I don't find this convincing - the Congolese justice system is barely functional due to lack of resources and interference by the executive. Any credible tribunal would have to be independent, both financially as well as politically, and able to investigate anything within its mandate. Nonetheless, the language used by the government leaves some room for compromise - they don't say as much, but I could image that there could be foreign judges or prosecutors, and their work could be independently financed, albeit within the confines of the Congolese judiciary.

As for the truth and reconciliation commission, the government seems to dismiss the idea, asking whether this could be useful in a country with a democratically elected parliament, which could set up "an ad hoc commission to establish the truth about the abuses committed between 1885 and today." Just as a reminder, the South African TRC was set up under a democratically elected government. And setting up a commission to review all of the abuses - and there were many - since 1885 seems to be a recipe for doing nothing.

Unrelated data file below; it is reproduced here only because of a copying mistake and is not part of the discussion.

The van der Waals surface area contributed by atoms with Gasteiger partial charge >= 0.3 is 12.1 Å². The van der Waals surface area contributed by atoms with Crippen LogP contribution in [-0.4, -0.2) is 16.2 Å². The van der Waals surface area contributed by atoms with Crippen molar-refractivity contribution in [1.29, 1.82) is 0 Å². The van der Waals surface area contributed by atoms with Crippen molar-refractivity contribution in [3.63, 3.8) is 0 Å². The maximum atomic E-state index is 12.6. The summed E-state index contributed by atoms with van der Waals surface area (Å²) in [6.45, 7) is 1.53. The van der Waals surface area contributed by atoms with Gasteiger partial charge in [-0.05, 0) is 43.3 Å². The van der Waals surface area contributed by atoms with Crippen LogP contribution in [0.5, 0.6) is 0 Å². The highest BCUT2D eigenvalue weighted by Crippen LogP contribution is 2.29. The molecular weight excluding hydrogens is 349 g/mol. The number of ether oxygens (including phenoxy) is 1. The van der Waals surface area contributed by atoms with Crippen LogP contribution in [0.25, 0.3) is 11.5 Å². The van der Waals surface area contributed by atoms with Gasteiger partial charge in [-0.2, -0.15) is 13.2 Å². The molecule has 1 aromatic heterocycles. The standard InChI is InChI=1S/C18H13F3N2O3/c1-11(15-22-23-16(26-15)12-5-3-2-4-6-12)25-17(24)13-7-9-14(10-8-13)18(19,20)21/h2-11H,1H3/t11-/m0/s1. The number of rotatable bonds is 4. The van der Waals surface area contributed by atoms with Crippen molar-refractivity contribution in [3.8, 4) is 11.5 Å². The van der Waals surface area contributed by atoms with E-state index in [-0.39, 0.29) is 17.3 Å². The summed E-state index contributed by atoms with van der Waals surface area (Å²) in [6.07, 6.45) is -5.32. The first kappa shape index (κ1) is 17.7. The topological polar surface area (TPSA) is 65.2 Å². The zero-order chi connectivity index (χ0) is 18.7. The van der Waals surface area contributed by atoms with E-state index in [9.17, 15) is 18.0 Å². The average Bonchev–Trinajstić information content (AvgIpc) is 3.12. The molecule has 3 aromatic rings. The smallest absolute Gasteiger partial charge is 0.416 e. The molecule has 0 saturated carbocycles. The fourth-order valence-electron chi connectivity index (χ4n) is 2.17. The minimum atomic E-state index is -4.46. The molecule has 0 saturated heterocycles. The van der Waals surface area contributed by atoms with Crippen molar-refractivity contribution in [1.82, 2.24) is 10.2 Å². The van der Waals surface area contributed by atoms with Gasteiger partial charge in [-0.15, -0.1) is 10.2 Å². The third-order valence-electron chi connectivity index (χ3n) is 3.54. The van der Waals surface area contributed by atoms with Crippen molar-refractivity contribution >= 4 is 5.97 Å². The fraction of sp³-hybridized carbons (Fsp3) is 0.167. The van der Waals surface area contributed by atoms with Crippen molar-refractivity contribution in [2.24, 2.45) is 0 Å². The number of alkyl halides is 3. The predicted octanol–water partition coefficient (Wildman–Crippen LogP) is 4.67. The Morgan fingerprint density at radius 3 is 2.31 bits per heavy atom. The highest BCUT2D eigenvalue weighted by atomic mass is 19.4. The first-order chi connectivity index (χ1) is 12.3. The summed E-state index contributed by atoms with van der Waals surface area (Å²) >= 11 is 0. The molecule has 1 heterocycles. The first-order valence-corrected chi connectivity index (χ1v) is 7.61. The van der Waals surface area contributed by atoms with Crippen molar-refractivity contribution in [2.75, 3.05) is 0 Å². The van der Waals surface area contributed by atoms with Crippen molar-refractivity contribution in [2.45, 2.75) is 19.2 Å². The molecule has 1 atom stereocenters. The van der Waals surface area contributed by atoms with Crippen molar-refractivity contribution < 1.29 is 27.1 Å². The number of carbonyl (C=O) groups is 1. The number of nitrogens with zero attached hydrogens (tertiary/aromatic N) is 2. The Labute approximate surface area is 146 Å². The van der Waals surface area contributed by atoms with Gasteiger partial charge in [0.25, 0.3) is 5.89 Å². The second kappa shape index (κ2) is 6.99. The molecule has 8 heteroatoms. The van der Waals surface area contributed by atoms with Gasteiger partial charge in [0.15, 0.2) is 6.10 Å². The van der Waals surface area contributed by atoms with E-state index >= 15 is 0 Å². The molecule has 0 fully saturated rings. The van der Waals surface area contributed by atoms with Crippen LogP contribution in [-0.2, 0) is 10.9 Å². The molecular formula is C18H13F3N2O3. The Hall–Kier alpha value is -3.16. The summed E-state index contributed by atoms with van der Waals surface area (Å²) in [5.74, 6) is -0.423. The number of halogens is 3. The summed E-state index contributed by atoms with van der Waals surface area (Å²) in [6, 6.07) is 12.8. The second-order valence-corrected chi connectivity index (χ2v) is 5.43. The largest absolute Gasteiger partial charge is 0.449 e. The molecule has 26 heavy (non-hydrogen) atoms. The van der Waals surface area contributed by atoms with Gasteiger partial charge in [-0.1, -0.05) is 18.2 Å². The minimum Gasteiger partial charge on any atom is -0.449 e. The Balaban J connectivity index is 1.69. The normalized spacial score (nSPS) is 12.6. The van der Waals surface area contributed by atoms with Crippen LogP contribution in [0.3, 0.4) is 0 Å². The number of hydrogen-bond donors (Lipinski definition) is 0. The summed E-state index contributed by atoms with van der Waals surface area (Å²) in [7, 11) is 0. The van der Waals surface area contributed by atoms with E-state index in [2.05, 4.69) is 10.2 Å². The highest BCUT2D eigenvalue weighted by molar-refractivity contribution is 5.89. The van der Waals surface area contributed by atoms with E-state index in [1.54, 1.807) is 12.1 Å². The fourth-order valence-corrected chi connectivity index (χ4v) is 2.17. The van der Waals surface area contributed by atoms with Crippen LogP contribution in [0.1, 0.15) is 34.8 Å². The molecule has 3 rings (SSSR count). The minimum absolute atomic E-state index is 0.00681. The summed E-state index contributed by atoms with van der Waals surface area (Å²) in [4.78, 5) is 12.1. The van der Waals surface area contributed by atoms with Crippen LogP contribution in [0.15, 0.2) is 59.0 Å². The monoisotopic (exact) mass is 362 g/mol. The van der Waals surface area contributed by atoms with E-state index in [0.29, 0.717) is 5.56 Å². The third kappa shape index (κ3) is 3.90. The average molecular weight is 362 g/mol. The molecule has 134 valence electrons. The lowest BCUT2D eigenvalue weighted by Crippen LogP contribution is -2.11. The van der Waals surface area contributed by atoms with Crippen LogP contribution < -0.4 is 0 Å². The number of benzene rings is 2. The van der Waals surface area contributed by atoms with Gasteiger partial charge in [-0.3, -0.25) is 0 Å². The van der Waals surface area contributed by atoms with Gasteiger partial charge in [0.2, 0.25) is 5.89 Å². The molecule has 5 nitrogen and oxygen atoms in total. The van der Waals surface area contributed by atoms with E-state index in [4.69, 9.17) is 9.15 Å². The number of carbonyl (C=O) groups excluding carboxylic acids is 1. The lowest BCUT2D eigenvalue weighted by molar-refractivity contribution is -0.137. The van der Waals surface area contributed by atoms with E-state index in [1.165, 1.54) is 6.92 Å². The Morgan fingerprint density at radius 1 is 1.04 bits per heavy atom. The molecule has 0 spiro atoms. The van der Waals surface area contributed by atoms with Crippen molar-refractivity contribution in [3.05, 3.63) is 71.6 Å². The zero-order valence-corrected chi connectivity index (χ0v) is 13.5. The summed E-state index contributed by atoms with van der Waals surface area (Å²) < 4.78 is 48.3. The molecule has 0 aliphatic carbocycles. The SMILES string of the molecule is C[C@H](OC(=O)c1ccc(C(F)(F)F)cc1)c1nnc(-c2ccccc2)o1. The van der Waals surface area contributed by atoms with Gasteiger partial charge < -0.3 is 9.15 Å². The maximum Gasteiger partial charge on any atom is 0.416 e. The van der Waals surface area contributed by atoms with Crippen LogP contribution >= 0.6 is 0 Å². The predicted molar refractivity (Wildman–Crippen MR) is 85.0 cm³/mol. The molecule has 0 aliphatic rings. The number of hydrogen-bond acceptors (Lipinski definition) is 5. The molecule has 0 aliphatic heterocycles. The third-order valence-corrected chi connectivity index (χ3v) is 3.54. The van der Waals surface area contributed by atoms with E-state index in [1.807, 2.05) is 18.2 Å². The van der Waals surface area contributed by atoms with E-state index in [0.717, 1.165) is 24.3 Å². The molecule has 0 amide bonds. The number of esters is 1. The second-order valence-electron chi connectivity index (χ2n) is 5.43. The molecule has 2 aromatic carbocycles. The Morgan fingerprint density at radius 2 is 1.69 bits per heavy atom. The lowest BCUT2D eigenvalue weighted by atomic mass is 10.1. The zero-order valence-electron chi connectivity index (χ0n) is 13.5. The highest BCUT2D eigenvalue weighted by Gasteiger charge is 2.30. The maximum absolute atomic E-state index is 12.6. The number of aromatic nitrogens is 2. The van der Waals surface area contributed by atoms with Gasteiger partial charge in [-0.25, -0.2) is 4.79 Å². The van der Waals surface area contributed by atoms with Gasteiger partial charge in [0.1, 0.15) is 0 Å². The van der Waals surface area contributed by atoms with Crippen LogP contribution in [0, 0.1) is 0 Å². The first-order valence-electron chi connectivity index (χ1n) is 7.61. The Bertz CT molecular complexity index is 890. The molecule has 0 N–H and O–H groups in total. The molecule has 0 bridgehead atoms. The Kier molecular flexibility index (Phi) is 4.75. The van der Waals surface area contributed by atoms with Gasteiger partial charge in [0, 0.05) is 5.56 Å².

We will have to see whether anybody outside of the NGO community takes up the cause of a mixed tribunal or a TRC. I have my doubts. Perhaps a compromise will be reached in maintaining another, less intrusive recommendation made by the team: A vetting out of abusive officials from the security services. Or maybe not even that.


Tony said...